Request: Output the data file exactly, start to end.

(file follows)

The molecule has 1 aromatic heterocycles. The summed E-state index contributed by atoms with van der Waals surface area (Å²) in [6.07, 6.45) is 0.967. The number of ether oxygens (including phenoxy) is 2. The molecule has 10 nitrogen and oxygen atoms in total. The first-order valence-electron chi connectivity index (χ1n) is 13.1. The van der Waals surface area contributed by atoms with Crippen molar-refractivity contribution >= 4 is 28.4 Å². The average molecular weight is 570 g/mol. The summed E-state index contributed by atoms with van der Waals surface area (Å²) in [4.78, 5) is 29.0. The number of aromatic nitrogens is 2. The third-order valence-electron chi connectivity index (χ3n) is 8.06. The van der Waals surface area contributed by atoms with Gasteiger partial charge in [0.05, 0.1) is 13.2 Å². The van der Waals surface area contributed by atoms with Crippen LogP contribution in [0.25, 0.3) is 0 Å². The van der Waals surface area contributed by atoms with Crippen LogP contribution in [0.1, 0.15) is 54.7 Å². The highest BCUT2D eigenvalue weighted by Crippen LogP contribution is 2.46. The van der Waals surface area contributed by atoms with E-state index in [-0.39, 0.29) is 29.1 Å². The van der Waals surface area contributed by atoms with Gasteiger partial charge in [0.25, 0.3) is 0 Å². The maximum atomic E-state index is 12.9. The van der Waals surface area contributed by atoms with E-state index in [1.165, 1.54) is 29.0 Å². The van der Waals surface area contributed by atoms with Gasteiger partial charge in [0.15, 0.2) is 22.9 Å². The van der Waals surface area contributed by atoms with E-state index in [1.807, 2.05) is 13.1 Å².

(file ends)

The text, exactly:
The molecule has 1 aromatic heterocycles. The summed E-state index contributed by atoms with van der Waals surface area (Å²) in [6.07, 6.45) is 0.967. The number of ether oxygens (including phenoxy) is 2. The molecule has 10 nitrogen and oxygen atoms in total. The first-order valence-electron chi connectivity index (χ1n) is 13.1. The van der Waals surface area contributed by atoms with Crippen molar-refractivity contribution >= 4 is 28.4 Å². The average molecular weight is 570 g/mol. The summed E-state index contributed by atoms with van der Waals surface area (Å²) in [4.78, 5) is 29.0. The number of aromatic nitrogens is 2. The third-order valence-electron chi connectivity index (χ3n) is 8.06. The van der Waals surface area contributed by atoms with Gasteiger partial charge in [0.05, 0.1) is 13.2 Å². The van der Waals surface area contributed by atoms with Crippen LogP contribution in [0.25, 0.3) is 0 Å². The van der Waals surface area contributed by atoms with Crippen LogP contribution in [0.1, 0.15) is 54.7 Å². The highest BCUT2D eigenvalue weighted by Crippen LogP contribution is 2.46. The van der Waals surface area contributed by atoms with E-state index in [-0.39, 0.29) is 29.1 Å². The van der Waals surface area contributed by atoms with Gasteiger partial charge in [0.25, 0.3) is 0 Å². The maximum atomic E-state index is 12.9. The van der Waals surface area contributed by atoms with E-state index in [1.165, 1.54) is 29.0 Å². The van der Waals surface area contributed by atoms with Gasteiger partial charge in [0.15, 0.2) is 22.9 Å². The van der Waals surface area contributed by atoms with E-state index in [1.807, 2.05) is 13.1 Å².